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Long-term soybean bearishness
The bean market ended the week on a negative note as last week’s sell-off continued. For the week, the new-crop beans ended 24¾ lower and 37¼ cents off the week's high. The July soybeans settled the week 23¼ cents lower.
With the warmer and drier week we have just seen and a warm, dry forecast in the works, it is thought that producers were able to play catch-up by getting the rest of the beans planted. We would look for bean plantings to reach the 95% level for Monday’s report. We would also look for the good to excellent ratings to bump up 1 to 2 points Monday.
The U.S. dollar continued to rally today, and that added to today’s pressure. Next Friday, the USDA will release its updated acreage estimated. The average trade guess for bean acreage is 77.933 million acres. This would be up 735,000 acres from the March survey. The high end of the trade's guess is 79.240 million acres, while the low end is 77.100 million acres. Allendale is estimated bean acres at 79.240 million acres.
As for the quarterly grain stocks, the trade is estimating them to come in at 442 million bushels down from a year last year’s June report stocks estimate of 667 million bushels. Allendale is looking for quarterly stocks to be 422 million bushels. With the weather outlook improving and potentially seeing more bean acres than anticipated, Allendale has a long-term bearish view for the new-crop beans and is currently looking for a fall low at the $10.54 level. Next week’s price direction will be dictated by Sunday night’s weather forecast and positioning for next week’s report. --Jim McCormick
- 6-11-2013 Bought 1 unit of November $11.00 bean puts for 10 cents: Risk value of option will hold until anticipated “fall break.”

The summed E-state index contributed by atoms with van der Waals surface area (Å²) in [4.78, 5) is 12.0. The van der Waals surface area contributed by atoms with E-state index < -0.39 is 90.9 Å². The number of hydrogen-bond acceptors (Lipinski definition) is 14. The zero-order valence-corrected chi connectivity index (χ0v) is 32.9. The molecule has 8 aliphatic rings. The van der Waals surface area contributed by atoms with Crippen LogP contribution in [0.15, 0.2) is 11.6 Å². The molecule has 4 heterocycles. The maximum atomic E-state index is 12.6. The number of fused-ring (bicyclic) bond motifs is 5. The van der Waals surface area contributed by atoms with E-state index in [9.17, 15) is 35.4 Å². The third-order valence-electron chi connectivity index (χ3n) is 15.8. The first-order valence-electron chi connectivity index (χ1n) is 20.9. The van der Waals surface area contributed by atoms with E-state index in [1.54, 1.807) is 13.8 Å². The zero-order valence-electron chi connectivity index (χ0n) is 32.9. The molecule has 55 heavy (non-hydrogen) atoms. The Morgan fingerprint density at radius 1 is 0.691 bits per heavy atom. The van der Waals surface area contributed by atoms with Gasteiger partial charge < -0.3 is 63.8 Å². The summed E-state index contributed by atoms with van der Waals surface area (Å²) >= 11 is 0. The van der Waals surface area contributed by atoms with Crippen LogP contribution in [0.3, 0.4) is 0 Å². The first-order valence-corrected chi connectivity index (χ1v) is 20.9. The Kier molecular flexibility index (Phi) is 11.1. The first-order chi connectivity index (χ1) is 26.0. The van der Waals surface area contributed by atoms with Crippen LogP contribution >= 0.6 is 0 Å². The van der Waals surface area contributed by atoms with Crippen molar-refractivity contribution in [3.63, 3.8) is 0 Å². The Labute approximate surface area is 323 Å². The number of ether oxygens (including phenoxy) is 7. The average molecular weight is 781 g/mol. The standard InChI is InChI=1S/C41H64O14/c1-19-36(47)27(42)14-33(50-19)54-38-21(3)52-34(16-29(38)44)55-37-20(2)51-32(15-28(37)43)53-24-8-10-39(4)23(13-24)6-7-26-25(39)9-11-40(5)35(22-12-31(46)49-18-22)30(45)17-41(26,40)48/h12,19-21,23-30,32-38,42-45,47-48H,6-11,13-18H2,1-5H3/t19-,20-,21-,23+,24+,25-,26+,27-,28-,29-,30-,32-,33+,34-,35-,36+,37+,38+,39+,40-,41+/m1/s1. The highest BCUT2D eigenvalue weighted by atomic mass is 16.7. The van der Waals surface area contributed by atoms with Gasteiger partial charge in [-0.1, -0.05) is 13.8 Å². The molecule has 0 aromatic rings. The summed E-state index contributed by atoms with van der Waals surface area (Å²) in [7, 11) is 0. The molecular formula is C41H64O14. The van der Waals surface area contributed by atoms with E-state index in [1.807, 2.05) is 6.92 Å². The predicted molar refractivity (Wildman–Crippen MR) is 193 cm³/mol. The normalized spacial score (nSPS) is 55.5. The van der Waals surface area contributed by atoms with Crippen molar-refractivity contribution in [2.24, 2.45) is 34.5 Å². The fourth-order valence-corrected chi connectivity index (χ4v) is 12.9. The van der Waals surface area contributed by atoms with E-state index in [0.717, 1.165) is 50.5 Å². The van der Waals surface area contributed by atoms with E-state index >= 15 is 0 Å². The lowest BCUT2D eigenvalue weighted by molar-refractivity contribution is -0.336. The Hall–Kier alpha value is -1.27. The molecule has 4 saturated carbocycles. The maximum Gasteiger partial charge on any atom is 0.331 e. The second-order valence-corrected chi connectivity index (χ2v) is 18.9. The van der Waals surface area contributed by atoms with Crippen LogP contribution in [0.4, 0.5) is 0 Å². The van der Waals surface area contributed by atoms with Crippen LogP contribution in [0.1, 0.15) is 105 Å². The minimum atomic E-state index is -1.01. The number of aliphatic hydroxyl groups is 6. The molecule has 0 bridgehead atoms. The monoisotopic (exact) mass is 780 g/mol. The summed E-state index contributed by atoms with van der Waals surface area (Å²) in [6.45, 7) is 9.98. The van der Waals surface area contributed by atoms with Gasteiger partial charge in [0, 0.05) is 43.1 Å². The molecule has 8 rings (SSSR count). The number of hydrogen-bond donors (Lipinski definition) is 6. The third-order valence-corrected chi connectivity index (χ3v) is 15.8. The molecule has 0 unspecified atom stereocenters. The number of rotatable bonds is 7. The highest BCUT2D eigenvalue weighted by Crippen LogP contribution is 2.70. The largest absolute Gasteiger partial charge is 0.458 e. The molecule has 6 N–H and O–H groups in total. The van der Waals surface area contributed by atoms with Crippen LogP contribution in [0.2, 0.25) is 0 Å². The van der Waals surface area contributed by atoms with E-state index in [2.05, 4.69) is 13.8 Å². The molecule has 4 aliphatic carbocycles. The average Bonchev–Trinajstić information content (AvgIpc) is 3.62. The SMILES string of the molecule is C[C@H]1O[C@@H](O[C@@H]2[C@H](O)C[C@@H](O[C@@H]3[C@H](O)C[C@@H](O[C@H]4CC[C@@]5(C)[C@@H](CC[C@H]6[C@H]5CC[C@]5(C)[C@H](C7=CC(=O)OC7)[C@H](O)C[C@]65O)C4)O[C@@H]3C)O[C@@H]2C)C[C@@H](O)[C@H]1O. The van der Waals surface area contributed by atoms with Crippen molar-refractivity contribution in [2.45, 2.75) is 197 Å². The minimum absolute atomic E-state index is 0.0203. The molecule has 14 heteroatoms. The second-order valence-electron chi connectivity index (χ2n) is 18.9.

It is at these turning points in seasonal prices that trading becomes just a little harder. While the seasonal low in cash cattle trading typically occurs in later July, we must remind ourselves that August and October futures are trying to price in where cash will be at the end of August and the end of October. We have this sticky situation where cash cattle can continue to break for a few more weeks, but futures traders are already looking ahead at the period when prices are back on the upswing. At the time of this writing to we do not have any cash cattle trading to report.
Bids in the South are still a very low $117. Last week’s trade was $120 in those areas. Cattle feeders, seeing today’s futures gains, are so far resisting this very negative effort. We must also point out that this week’s wholesale beef is up. Choice grade gained 1 cent while select was up $2.62. Cattle feeders can also point out that these big slaughters running through the plants have helped widen the live cattle/wholesale beef spread. Packers do have a strong margin right now. This week has been populated with rumors of two of the major packers asking for quick delivery.
The 2 p.m. Cattle on Feed report can be called slightly negative. Placements of 98.3% of last year were larger than the 95.0% average guess (Allendale 99.3%). So placements were a little larger than expected, and it must be noted this was compared against a very large May of 2012 number (both bearish points). Marketings of 96.6% were smaller than the 97.5% average guess (Allendale 97.5%). Offsetting the negative COF numbers, the Cold Storage report showed that stocks of beef in May fell by 32 million pounds. Normally they only decline by 2 million pounds. Either we found more export demand or more consumer demand last month.
Either way, both of those reports balance each other out. Bottom line here is this market is still fishing around for the seasonal cash cattle low. Futures though, are already looking Northward. We are long the October contract. --Rich Nelson
- (5/13) Sold August 124 call 1.12, risk to 1.92. objective 0. Closed 0.75.
- (6/20) Bought October cattle 123.80, risk to 122.00, objective 126.90. Closed 125.12.
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